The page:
LastDayWatchers the May 15th Prophecy told you in the strong delusion post Israel, Britain and The United States have always enjoyed the pleasure of their unrighteous dealing in the Middle East
Washington, D.C., August 19, 2013 Marking the sixtieth anniversary of the overthrow of Iranian Prime Minister Mohammad Mosaddeq, the National Security Archive is today posting recently declassified CIA documents on the United States' role in the controversial operation. American and British involvement in Mosaddeq's ouster has long been public knowledge, but today's posting includes what is believed to be the CIA's first formal acknowledgement that the agency helped to plan and execute the coup.
The explicit reference to the CIA's role appears in a copy of an internal history, The Battle for Iran, dating from the mid-1970s. The agency released a heavily excised version of the account in 1981 in response to an ACLU lawsuit, but it blacked out all references to TPAJAX, the code name for the U.S.-led operation. Those references appear in the latest release. Additional CIA materials posted today include working files from Kermit Roosevelt, the senior CIA officer on the ground in Iran during the coup. They provide new specifics as well as insights into the intelligence agency's actions before and after the operation.
The 1953 coup remains a topic of global interest because so much about it is still under intense debate. Even fundamental questions — who hatched the plot, who ultimately carried it out, who supported it inside Iran, and how did it succeed — are in dispute.
The issue is more than academic. Political partisans on all sides, including the Iranian government, regularly invoke the coup to argue whether Iran or foreign powers are primarily responsible for the country's historical trajectory, whether the United States can be trusted to respect Iran's sovereignty, or whether Washington needs to apologize for its prior interference before better relations can occur.
Donald N. Wilber, (Pictured right) - an archeologist and authority on ancient Persia, served as lead U.S. planner of TPAJAX (along with British SIS officer Norman Darbyshire). He wrote the first CIA history of the operation
Also, the public release of these materials is noteworthy because CIA documents about 1953 are rare. First of all, agency officials have stated that most of the records on the coup were either lost or destroyed in the early 1960s, allegedly because the record-holders' "safes were too full."
Kermit Roosevelt (Pictured right) - chief of CIA's Near East operations division, and on-the-ground manager of the U.S.-U.K. coup plan.
Regarding public access to any remaining files (reportedly about one cubic foot of material), the intelligence community's standard procedure for decades has been to assert a blanket denial. This is in spite of commitments made two decades ago by three separate CIA directors.
Robert M. Gates, R. James Woolsey, and John M. Deutch each vowed to open up agency historical files on a number of Cold War-era covert operations, including Iran, as a sign of the CIA's purported new policy of openness after the collapse of the USSR in 1991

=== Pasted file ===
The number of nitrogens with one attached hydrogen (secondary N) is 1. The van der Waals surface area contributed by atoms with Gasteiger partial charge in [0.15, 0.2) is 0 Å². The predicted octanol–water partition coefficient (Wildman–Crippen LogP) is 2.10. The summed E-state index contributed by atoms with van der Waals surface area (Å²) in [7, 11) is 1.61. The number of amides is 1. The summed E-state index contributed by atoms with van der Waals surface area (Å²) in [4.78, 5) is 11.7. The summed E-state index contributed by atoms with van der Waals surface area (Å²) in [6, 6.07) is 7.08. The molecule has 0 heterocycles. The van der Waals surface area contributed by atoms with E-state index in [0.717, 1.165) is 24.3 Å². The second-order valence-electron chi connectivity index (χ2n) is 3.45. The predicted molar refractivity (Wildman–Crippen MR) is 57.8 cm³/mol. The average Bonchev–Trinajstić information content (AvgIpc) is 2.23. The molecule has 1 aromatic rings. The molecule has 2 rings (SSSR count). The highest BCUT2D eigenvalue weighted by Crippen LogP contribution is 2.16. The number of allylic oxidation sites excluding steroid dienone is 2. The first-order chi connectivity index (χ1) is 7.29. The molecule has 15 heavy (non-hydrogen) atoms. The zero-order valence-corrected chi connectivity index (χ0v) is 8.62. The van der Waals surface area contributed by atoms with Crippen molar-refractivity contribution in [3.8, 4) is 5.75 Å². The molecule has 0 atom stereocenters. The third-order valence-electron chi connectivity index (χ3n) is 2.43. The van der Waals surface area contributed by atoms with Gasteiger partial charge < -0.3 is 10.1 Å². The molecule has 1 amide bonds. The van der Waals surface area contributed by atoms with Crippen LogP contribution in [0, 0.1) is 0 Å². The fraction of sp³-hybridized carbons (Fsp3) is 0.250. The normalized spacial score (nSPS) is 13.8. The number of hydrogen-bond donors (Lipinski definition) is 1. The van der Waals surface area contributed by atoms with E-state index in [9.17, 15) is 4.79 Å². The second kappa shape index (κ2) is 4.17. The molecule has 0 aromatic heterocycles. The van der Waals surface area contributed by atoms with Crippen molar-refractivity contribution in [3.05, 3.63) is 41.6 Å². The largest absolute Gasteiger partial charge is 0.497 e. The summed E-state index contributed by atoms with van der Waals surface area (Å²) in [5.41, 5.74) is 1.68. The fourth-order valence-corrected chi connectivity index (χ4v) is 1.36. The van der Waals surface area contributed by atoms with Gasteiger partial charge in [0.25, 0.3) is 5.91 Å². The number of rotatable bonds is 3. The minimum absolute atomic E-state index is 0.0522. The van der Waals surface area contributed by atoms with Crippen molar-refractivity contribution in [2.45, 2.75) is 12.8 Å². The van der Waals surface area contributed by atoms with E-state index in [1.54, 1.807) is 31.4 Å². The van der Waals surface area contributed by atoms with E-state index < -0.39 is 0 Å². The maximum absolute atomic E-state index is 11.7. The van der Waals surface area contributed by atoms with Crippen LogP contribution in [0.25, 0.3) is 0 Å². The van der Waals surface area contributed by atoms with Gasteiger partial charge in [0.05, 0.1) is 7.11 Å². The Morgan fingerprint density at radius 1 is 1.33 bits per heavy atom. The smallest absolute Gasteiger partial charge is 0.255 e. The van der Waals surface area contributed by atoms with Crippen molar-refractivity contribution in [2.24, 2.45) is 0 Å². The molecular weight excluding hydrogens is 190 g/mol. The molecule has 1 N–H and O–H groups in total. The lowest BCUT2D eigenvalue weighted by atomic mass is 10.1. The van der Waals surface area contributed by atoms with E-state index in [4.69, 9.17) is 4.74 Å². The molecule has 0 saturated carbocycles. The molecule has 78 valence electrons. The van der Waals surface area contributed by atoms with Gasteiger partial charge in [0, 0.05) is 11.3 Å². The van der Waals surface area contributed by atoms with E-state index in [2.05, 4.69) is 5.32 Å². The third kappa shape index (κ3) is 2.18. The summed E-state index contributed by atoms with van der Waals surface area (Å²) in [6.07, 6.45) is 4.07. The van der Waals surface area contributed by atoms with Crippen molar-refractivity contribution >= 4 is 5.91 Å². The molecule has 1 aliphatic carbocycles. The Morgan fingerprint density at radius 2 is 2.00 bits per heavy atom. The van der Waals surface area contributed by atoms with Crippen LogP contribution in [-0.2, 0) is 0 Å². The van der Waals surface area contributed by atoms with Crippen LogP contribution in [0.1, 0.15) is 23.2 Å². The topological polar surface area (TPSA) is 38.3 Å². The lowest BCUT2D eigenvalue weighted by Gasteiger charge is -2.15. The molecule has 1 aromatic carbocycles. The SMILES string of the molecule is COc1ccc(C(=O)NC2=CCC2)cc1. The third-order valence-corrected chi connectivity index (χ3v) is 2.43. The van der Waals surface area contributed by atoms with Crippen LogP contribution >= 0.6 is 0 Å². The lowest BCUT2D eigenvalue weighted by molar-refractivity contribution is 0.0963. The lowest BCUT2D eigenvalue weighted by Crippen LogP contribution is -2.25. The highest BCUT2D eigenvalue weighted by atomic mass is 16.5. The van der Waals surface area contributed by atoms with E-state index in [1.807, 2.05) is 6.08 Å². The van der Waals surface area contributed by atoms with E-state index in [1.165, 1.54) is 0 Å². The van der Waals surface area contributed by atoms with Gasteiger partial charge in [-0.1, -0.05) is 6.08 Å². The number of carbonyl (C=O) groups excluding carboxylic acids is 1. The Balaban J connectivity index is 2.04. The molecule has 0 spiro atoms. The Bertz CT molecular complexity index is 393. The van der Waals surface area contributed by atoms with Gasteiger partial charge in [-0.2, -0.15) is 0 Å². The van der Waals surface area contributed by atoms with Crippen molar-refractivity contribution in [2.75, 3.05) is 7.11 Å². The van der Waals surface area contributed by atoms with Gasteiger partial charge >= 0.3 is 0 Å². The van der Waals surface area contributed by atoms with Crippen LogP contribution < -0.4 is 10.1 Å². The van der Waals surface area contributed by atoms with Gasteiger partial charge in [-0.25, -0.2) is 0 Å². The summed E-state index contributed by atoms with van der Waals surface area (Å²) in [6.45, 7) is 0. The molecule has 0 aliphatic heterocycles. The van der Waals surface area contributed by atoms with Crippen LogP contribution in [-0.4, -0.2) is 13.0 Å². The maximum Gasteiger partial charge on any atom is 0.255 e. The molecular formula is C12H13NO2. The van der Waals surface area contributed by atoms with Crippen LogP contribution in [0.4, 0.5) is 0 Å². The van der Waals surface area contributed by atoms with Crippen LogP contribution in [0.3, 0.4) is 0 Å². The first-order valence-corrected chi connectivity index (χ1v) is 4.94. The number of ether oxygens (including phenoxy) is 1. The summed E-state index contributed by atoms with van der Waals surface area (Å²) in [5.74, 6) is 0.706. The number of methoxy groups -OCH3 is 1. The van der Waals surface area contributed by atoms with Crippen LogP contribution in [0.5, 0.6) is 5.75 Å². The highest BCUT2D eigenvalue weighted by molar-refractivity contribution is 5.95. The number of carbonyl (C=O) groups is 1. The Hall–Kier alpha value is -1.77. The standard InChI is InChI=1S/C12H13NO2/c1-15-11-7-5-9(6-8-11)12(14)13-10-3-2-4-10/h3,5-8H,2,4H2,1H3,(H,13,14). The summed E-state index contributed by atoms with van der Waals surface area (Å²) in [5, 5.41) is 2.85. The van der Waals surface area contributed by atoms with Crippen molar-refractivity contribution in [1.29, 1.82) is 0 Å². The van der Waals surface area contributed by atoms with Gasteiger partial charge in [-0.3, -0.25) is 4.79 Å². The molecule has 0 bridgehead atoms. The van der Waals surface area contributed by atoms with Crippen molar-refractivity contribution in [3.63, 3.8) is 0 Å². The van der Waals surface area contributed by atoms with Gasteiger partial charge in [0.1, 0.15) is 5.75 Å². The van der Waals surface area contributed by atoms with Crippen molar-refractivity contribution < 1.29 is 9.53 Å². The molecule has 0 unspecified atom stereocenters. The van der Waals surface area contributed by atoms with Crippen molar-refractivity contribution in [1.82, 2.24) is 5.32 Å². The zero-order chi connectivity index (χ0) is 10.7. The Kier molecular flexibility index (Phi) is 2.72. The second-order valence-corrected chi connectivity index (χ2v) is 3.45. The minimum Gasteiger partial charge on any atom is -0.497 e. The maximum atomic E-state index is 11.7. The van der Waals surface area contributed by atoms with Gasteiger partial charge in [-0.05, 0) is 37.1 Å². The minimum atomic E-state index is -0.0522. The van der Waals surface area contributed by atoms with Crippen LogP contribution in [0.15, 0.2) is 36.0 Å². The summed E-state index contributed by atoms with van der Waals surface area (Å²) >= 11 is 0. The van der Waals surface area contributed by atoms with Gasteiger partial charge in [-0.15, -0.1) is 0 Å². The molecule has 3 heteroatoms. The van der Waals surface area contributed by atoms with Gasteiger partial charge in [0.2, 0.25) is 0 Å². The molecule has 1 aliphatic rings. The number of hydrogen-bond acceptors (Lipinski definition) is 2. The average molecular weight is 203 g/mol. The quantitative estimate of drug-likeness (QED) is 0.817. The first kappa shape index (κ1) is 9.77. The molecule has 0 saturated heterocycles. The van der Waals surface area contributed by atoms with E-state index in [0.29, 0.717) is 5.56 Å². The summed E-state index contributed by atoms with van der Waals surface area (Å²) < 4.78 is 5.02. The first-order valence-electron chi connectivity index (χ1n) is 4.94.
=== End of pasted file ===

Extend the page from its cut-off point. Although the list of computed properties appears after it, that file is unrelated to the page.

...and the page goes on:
Anti-Mosaddeq armed forces converged on his house (left side of map) beginning around 4:00 pm, eventually forcing him to escape over a garden wall before his house was destroyed. By then, Zahedi had already addressed the nation from the Radio Transmission Station. (Courtesy of Ali Rahnema, author of the forthcoming Thugs, Turn-coats, Soldiers, Spooks: Anatomy of Overthrowing Mosaddeq in Four Days.)
"There is no longer good reason to keep secrets about such a critical episode in our recent past. The basic facts are widely known to every school child in Iran," he said. "Suppressing the details only distorts the history, and feeds into myth-making on all sides."
So you think certain extremist elements in Washington and Tel Aviv benefit from confrontation between Iran and the United States. What about the state of bilateral relations between the two nations under President Khatami? He had signaled his willingness to engage in bilateral negotiations with the United States when he was in power. He was one of the first world leaders who sent a message of condolences to the U.S. government following the 9/11 tragedy. However, it seems that President Bush was not willing to react positively as he turned down Khatami’s message. Can we consider President Bush guilty for the failure of the attempts to bring Iran and the United States to the negotiation table?
A: President George W. Bush was not sufficiently knowledgeable to have contrived to produce failed diplomatic circumstances with Iran. His Vice President, Richard Cheney, worked to produce this failure. Cheney maintained an adamant policy that there would be no negotiations with Iran. He sold this policy to the unwitting President. Later, in 2003, when there was again an opportunity to start meaningful negotiations with Tehran, Cheney had captured the entire government with his views. Even Secretary of State Colin Powell opposed the Iranian initiative in 2003. See my answer to your question number one: Cheney is one of those who wanted the results I have described in my answer.
With 100% accuracy written at LastDayWatchers